Rabbi Norman Lamm, the chancellor of Yeshiva University, said last month, “With a heavy heart we will soon say kaddish on the Reform and Conservative movements.” Spokespersons for my movement — Conservative — immediately came forward with a number of responses to this blunt prediction.
It is well known that any disputes in Judaism must be “for the sake of Heaven.” We have a commandment from this week’s Torah portion of Korach (Bamidbar [Numbers] 17:5), that says, “Do not be like Korach and his group.” Korach and his followers sought personal gain and egotistical aggrandizement.
We are taught that when we have disagreements, we should conduct them in the fashion of Hillel and Shammai — with mutual respect, and only in order to determine the correct path in life. Personal feelings were absent from their disputations (Avot 5:17). We might say that Hillel and Shammai cared about the synagogue. Korach cared about the demagogue. And he was the demagogue.
To my mind, Rabbi Lamm’s comments were for the sake of Heaven. He is a mentsch. I can’t imagine that in his 80s, after a glittering career, he is suddenly picking a gratuitous fight. So the gauntlet is legitimately — if a bit unexpectedly — thrown down. What shall I say, as a representative of Conservative Jewry?
The Conservative movement is not about to die. But it is declining in membership. And it is in need of fresh ideas.
In my opinion, the movement still acts as though we are living in the 1950s. I think that, for better or worse, people cannot sit through a Shabbat morning service for three hours. The service needs to be shortened.
The service needs to be shortened in part because people today don’t understand the Hebrew prayers. We Conservatives rightly maintain the primacy of the sacred language. But we are in dissonance because the people don’t understand Hebrew. This needs to be addressed.
We Americans are an incredibly monolingual people. We need to get it into our heads that it’s OK to learn some words of Hebrew. We need to get over this linguistic hurdle, because our lack of Hebrew separates us from 3,000 years of Jewish tradition and Jewish expression. Yes, you can pray in English. And you can study numerous Jewish books in English. And the sermon should be in English. (Yiddish hasn’t been the preacher’s language of choice in shul for over 100 years.) But the Jewish sacred form takes its shape in the Hebrew language. It’s time to recognize that.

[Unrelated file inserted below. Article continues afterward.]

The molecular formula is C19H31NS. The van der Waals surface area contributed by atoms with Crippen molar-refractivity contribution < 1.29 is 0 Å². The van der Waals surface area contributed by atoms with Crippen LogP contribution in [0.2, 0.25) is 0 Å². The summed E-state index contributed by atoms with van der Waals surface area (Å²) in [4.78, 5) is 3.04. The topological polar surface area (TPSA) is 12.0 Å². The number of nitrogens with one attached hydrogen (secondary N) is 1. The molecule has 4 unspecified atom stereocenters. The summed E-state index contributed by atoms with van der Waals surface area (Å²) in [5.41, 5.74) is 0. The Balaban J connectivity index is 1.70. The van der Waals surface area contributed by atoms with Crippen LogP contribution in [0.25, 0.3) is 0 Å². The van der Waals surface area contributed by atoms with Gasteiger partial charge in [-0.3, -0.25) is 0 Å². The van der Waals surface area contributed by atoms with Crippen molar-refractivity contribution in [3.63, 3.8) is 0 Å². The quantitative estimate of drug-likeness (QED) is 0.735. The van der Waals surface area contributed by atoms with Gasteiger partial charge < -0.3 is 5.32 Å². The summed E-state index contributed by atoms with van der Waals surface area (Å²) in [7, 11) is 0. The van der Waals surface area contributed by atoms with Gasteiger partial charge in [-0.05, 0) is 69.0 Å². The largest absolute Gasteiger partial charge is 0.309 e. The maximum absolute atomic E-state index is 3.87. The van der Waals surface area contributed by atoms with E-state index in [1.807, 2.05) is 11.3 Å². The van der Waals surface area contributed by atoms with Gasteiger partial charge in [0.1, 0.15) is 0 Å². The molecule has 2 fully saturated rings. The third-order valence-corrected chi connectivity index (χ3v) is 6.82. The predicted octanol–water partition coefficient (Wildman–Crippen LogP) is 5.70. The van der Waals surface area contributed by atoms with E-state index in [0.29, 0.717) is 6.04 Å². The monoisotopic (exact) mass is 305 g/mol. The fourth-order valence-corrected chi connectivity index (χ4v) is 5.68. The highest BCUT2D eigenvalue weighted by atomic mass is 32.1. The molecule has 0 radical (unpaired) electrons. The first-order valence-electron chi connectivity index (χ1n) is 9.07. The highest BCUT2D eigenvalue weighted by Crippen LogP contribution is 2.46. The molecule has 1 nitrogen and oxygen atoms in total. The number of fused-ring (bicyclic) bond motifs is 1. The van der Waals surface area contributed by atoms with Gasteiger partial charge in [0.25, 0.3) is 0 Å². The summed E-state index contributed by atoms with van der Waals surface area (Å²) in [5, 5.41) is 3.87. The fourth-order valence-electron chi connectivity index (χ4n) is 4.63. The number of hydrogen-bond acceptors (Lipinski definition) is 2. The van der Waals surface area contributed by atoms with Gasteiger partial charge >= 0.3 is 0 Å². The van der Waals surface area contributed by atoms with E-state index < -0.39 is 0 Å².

Conservative Judaism has never been coherent in its philosophy. This too needs to be addressed.
Once upon a time, Conservative Judaism served almost as a default mode for American Jews who came from Eastern European parents. They weren’t Orthodox (that movement — unlike today — was in decline). And they weren’t Reform.
Today, Orthodox and Reform are both strong. And I say, God bless them. The old sociological patterns are gone. But that doesn’t mean that the Conservative movement is, or will soon be, gone. The center will hold. There is undeniably a need for a Judaism that struggles with the challenges of modernity in a traditional (even if not-quite halachic) way.
Do not sound the death knell. The center will hold. Critics of the movement have every right to their opinions. There is a lot to criticize, and it can all be done “for the sake of Heaven.” Those of us within the Conservative camp will have to do a fair amount of introspection, and be ready to make some basic changes.
But I am optimistic. Jews are nothing if not resourceful and resilient. The time has come for such virtues to be manifested from the center of the American Jewish religious spectrum. Trust me — that is exactly what is beginning to happen.
(This column is a service of the Greater Pittsburgh Rabbinic Association.)